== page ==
Ever since Enron's ( ENRNQ) stock tanked last fall, I've been trying to reason with myself and avoid overreacting. No one could have predicted the fall of Enron, I say, to soothe myself for being foolish enough to hold the stock through the bankruptcy filing.

Then I look around at my other stocks and tell myself: Enron is an isolated situation. No need to panic.

Both rationalizations are designed to make me feel better. But even I can see that they are mutually exclusive. If no one could have found out the level of misconduct at Enron, then lots of companies could do what Enron did, and I wouldn't have a clue about it until it was too late.

Does it really matter whether Enron fooled Arthur Andersen, its auditor, or whether Arthur Andersen was in on it? I wasn't in on it, and I don't see any possible way I could have been.

When Enron Was Cool

I bought Enron because I thought it was a snazzy, innovative company with great growth prospects in a tired industry. Fortune magazine put Enron on its list of the most innovative companies six years in a row. And I must admit I still like the idea. The deregulation of energy should open opportunities for entrepreneurial companies with good ideas and the willingness to take on risks.

So where does this leave us? We know we're supposed to do fundamental research to look at things like the amount of debt on the balance sheet. But that wasn't likely to do us any good here, because Enron took all the nasty stuff off the balance sheet and hid it in invisible partnerships. And now investigators say the company told some white lies about income, too.

The fact that much bigger and smarter investors than me went down with the stock doesn't comfort me. Nor does the fact that some of the Enron folks might spend some time in jail. On the other hand, I don't see any point in beating myself up about it. I knew the risks when I bought the stock.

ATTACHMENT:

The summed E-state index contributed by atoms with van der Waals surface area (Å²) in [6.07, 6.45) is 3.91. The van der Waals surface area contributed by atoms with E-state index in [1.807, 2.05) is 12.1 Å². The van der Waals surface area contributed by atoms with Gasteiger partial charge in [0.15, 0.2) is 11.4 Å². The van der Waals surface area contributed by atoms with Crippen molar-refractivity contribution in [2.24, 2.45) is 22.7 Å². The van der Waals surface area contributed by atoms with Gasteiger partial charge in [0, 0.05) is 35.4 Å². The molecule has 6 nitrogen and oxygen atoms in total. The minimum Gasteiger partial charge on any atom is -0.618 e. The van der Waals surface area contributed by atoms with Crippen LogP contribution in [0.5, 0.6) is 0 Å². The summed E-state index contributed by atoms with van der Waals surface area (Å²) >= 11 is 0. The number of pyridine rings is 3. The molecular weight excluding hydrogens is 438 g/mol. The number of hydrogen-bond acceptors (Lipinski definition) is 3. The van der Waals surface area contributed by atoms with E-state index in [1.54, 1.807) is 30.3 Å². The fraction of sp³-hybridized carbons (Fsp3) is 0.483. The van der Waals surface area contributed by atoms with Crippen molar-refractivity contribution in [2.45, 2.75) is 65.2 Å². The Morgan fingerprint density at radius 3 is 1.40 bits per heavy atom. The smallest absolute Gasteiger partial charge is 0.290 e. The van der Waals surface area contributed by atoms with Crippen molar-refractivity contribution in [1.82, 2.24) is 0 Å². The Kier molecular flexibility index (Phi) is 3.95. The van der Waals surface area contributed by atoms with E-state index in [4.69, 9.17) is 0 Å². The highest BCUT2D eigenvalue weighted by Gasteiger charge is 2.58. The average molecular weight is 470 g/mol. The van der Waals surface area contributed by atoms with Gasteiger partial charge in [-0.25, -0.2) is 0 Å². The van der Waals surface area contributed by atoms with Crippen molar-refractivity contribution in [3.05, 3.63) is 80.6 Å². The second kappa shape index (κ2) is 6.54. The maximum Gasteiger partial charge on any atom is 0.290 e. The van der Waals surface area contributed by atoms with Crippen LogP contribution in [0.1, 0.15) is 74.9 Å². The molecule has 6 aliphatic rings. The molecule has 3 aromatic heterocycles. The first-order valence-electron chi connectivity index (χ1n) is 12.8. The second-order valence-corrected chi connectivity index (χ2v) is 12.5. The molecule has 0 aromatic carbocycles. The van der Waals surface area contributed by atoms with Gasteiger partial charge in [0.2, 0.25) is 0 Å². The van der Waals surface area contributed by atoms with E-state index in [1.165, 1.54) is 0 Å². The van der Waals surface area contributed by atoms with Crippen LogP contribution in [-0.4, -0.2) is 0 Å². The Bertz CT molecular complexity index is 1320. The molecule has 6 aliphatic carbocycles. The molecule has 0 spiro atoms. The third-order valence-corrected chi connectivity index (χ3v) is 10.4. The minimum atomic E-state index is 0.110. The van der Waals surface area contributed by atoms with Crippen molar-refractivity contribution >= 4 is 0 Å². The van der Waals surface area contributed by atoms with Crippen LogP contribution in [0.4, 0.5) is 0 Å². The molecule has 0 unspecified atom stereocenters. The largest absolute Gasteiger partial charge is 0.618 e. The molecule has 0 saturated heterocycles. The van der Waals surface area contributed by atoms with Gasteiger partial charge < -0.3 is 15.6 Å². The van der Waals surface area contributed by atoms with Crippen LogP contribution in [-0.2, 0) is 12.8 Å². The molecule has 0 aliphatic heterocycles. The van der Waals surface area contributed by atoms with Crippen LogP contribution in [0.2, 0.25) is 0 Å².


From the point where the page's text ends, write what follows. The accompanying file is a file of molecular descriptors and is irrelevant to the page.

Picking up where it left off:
But Enron forces me to again weigh the risks of buying individual stocks. At this point, the dangers look too big.

Tim's Smug Grin

I can see Tim Middleton, a mutual fund columnist, rubbing his hands together with a smug grin on his face. Tim's long thought me a fool to invest in stocks, and if I capitulate, it proves him right and me wrong.

I don't care too much about that. Pride doesn't have a place in such decisions. Still, I admit to waffling on this issue for a couple of months now. On one hand, I believe the mistake most of us make in the market is to react rather than to act. We sit on the sidelines until the market is near its peak, and then we jump on board and ride it down. We vow to wait it out, and then we wait until we just can't take it anymore and sell just before it goes up.

I decided once before to swear off individual stocks. Now I'll be repeating myself, and I hate to do that. It makes me look so indecisive. I bought my first individual stock in August 1987 at the market peak and watched it plunge in that year's October crash. Then I swore I would stick with mutual funds, and I did for more than 10 years.